British general’s memoirs hit Blair government on military policy

The former head of the British Army, General Sir Richard Dannatt, has made his most strident criticisms to date of the governments of Tony Blair and Gordon Brown on the issue of military deployments to Iraq and Afghanistan in his recently published memoirs.

Dannatt has made the claims and accusations in his book, Leading from the Front, which is being serialised this month in the Sunday Telegraph.

Dannatt said evidence for Iraq’s possession of weapons of mass destruction, which was the justification for Britain’s involvement in the illegal US-led 2003 invasion of the country, was “most uncompelling” and the planning for the aftermath of war an “abject failure”.

He called the 1998 Strategic Defence Review (SDR), carried out soon after the election of New Labour, a “good framework” for defence policy in the Labour years, but said it was “fatally flawed” by being underfunded by then chancellor Gordon Brown and could not cope with the strains of deploying troops in both Iraq and Afghanistan simultaneously.

“History will pass judgment on these foreign adventures in due course, but in my view, Gordon Brown’s malign intervention, when chancellor, on the SDR by refusing to fund what his own government had agreed, fatally flawed the entire process from the outset.

“The seeds were sown for some of the impossible operational pressures to come”.

“Why didn’t Tony Blair resolve this problem.... I was forced to the conclusion that he lacked the moral courage to impose his will on his own chancellor”.

“To me it seems extraordinary that the prime minister, the number one guy, cannot crack the whip sufficiently to his very close friend, apparently, his next door neighbour, the chancellor, and say, ‘We’re doing this in the national interest, Gordon, you fund it,’” Dannatt told the Sunday Telegraph.

He also said he had warned the current coalition government that continuing the present rate of causalities in Afghanistan was unacceptable. “We’ve got to have cracked it by 2014/2015. You couldn’t ask an organisation to go on taking this level of causalities for 10 years”.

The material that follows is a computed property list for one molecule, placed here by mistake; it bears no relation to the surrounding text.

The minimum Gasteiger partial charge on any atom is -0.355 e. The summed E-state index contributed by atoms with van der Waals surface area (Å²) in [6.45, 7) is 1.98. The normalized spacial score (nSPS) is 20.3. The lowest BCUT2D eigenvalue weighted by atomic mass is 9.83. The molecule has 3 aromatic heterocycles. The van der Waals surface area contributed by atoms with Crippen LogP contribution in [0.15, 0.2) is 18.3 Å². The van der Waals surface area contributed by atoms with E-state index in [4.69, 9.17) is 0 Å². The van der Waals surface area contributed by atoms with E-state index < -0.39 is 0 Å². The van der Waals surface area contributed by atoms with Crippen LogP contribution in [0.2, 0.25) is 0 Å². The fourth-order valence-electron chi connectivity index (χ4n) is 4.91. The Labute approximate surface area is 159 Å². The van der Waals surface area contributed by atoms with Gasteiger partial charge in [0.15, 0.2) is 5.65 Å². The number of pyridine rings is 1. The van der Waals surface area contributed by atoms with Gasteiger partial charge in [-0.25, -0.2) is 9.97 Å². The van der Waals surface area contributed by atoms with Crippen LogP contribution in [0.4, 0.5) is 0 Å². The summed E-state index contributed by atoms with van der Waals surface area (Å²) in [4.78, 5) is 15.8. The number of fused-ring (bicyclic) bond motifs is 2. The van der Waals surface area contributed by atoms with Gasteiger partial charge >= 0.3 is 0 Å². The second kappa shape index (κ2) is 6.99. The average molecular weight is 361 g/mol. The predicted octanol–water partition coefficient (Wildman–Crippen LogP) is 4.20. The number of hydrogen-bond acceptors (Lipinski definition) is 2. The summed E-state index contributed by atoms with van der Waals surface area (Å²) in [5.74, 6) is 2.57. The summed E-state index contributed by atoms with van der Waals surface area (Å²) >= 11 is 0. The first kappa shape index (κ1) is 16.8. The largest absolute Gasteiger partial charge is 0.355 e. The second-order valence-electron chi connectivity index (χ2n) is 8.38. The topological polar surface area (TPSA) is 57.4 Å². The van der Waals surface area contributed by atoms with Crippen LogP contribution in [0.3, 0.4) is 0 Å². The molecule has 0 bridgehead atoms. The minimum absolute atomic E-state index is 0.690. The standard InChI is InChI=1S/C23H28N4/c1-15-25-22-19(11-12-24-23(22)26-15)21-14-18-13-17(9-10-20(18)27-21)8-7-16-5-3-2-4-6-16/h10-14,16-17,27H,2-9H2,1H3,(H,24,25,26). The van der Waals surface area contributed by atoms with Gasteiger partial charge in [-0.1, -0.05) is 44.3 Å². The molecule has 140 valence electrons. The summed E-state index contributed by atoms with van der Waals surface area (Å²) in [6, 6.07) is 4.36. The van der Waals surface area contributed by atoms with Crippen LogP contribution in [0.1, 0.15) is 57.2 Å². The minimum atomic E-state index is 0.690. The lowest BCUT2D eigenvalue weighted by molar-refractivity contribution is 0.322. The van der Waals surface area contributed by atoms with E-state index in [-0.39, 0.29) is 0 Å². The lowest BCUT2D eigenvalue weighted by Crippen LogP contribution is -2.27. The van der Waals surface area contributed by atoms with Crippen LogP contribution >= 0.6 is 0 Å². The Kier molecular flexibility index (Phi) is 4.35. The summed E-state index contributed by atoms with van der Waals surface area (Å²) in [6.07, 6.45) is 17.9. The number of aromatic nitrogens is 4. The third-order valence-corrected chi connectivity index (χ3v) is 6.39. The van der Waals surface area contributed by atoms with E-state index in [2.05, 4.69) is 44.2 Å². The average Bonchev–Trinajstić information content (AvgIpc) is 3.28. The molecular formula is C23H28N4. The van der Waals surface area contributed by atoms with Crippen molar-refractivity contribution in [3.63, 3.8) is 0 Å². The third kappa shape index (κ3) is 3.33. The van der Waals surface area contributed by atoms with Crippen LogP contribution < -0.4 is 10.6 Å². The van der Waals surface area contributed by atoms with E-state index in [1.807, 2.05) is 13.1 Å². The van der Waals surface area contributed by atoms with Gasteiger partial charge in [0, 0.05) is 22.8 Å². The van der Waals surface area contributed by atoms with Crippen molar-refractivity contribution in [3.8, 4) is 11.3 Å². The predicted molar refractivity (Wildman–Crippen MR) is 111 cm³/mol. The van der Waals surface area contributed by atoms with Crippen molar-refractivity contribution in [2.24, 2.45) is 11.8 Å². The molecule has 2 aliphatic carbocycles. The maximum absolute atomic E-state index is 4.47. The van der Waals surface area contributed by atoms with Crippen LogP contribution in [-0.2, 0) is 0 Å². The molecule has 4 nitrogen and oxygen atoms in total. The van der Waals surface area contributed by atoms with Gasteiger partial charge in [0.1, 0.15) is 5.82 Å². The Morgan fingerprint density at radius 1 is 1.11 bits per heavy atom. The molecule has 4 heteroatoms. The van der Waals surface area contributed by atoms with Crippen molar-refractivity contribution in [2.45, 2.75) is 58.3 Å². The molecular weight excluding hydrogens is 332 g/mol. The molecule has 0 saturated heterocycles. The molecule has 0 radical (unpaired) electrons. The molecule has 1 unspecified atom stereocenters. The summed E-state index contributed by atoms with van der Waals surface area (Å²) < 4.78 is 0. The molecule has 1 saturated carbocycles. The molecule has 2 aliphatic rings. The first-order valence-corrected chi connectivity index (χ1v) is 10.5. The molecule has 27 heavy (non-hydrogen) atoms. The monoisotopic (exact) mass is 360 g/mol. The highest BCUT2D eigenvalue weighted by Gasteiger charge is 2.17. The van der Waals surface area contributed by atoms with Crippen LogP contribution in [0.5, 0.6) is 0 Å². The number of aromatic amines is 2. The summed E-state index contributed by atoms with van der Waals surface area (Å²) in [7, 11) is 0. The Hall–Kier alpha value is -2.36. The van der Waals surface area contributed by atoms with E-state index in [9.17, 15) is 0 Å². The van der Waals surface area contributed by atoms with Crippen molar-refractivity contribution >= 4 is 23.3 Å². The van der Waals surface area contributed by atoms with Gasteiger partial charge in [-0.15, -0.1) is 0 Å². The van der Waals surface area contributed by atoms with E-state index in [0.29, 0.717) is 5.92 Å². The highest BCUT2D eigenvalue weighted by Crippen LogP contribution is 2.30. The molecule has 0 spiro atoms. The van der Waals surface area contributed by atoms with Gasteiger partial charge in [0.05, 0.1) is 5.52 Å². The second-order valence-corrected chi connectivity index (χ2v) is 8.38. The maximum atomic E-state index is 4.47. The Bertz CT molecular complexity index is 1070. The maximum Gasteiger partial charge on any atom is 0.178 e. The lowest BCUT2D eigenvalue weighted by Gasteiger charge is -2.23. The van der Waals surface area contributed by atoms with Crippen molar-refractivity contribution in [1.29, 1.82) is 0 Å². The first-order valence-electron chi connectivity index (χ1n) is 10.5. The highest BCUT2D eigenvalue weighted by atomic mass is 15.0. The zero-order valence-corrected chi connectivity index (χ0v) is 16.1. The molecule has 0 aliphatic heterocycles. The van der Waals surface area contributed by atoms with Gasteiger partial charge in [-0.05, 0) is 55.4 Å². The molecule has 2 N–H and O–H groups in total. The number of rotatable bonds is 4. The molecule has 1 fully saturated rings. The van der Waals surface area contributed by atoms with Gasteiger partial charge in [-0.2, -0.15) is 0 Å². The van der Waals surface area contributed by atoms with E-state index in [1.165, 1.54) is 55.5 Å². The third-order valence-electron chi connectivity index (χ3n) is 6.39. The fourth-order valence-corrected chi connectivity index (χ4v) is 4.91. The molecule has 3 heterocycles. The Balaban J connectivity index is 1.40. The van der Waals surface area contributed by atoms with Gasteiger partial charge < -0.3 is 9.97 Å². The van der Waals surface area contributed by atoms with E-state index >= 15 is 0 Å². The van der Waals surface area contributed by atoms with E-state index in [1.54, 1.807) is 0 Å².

Dannatt’s remarks are significant, because he has played an unprecedented role in the politicisation of the military in Britain, and this reactionary agenda continues in his latest disingenuous pronouncements.

Dannatt was appointed chief of general staff (CGS) in 2006. The position is second in importance only to the chief of the defence forces. He stepped down in August 2009, to be succeeded by General Sir David Richards.

But Dannatt started working for the then opposition Conservative Party as defence advisor while still holding official positions, thus flouting the established principle that the armed forces do not interfere in the governmental function of deciding military policy.

Dannatt and the Conservatives aimed to humiliate the then Labour government of Prime Minister Gordon Brown, the move instead proved a major political embarrassment for Britain’s armed forces. The military expressed its displeasure, with General Lord Guthrie, an ex-chief of the defence staff, urging Dannatt not to take the Conservative whip. Army sources also pointed out that Dannatt taking a position in the Ministry of Defence would put him at loggerheads with both his successor Richards and the chief of defence staff, Air Chief Marshal Sir Jock Stirrup.

Despite this, the Conservative leader, David Cameron, was unapologetic, while Dannatt insisted in a lecture that he could not afford to wait “an elegant year” to accept Cameron’s invitation, because the “mission in Afghanistan is really critical”. He then insisted that he had only recently been approached by Cameron and denied that his decision was “a long-term plot we’ve been hatching up for a long time”.

As the WSWS stated at the time, “The denial carries little weight. Dannatt has been a constant and vocal critic of the governments of Tony Blair and Gordon Brown regarding Iraq and Afghanistan since his appointment in 2006. Barely two months after becoming CGS, in an interview with the Daily Mail, he called for a withdrawal from Iraq within two years, in direct conflict with what was then official government policy.